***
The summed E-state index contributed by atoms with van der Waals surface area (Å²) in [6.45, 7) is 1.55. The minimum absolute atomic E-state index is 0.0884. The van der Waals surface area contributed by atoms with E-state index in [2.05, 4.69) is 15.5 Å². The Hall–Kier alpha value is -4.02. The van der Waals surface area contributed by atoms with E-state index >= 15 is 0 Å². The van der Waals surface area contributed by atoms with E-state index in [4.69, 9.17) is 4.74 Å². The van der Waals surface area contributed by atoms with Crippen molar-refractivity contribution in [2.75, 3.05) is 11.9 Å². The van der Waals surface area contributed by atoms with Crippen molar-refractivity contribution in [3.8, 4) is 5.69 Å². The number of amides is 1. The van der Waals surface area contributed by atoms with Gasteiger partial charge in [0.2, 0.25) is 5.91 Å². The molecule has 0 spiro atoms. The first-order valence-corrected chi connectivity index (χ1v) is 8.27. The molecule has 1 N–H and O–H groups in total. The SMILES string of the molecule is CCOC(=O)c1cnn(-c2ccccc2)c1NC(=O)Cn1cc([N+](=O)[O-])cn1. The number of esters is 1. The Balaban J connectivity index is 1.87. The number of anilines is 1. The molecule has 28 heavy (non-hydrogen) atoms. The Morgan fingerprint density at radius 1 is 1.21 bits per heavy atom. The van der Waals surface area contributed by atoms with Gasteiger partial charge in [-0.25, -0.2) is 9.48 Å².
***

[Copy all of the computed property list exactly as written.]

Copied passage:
The summed E-state index contributed by atoms with van der Waals surface area (Å²) in [6.45, 7) is 1.55. The minimum absolute atomic E-state index is 0.0884. The van der Waals surface area contributed by atoms with E-state index in [2.05, 4.69) is 15.5 Å². The Hall–Kier alpha value is -4.02. The van der Waals surface area contributed by atoms with E-state index >= 15 is 0 Å². The van der Waals surface area contributed by atoms with E-state index in [4.69, 9.17) is 4.74 Å². The van der Waals surface area contributed by atoms with Crippen molar-refractivity contribution in [2.75, 3.05) is 11.9 Å². The van der Waals surface area contributed by atoms with Crippen molar-refractivity contribution in [3.8, 4) is 5.69 Å². The number of amides is 1. The van der Waals surface area contributed by atoms with Gasteiger partial charge in [0.2, 0.25) is 5.91 Å². The molecule has 0 spiro atoms. The first-order valence-corrected chi connectivity index (χ1v) is 8.27. The molecule has 1 N–H and O–H groups in total. The SMILES string of the molecule is CCOC(=O)c1cnn(-c2ccccc2)c1NC(=O)Cn1cc([N+](=O)[O-])cn1. The number of esters is 1. The Balaban J connectivity index is 1.87. The number of anilines is 1. The molecule has 28 heavy (non-hydrogen) atoms. The Morgan fingerprint density at radius 1 is 1.21 bits per heavy atom. The van der Waals surface area contributed by atoms with Gasteiger partial charge in [-0.25, -0.2) is 9.48 Å².